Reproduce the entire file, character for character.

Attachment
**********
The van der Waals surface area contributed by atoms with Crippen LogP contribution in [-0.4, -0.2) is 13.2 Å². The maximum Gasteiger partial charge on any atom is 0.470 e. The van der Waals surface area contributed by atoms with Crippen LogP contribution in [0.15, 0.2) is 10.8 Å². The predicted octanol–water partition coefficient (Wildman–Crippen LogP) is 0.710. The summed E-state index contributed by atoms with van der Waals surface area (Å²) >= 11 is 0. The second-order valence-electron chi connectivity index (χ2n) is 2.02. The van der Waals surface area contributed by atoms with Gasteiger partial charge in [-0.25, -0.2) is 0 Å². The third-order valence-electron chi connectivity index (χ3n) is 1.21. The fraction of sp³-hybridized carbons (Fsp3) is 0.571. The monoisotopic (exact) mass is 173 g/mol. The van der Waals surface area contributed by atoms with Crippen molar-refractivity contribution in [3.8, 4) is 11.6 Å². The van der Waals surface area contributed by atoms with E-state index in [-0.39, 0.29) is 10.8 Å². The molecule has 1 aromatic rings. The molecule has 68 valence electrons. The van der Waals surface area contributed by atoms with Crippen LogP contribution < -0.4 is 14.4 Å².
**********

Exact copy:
The van der Waals surface area contributed by atoms with Crippen LogP contribution in [-0.4, -0.2) is 13.2 Å². The maximum Gasteiger partial charge on any atom is 0.470 e. The van der Waals surface area contributed by atoms with Crippen LogP contribution in [0.15, 0.2) is 10.8 Å². The predicted octanol–water partition coefficient (Wildman–Crippen LogP) is 0.710. The summed E-state index contributed by atoms with van der Waals surface area (Å²) >= 11 is 0. The second-order valence-electron chi connectivity index (χ2n) is 2.02. The van der Waals surface area contributed by atoms with Gasteiger partial charge in [-0.25, -0.2) is 0 Å². The third-order valence-electron chi connectivity index (χ3n) is 1.21. The fraction of sp³-hybridized carbons (Fsp3) is 0.571. The monoisotopic (exact) mass is 173 g/mol. The van der Waals surface area contributed by atoms with Crippen molar-refractivity contribution in [3.8, 4) is 11.6 Å². The van der Waals surface area contributed by atoms with E-state index in [-0.39, 0.29) is 10.8 Å². The molecule has 1 aromatic rings. The molecule has 68 valence electrons. The van der Waals surface area contributed by atoms with Crippen LogP contribution < -0.4 is 14.4 Å².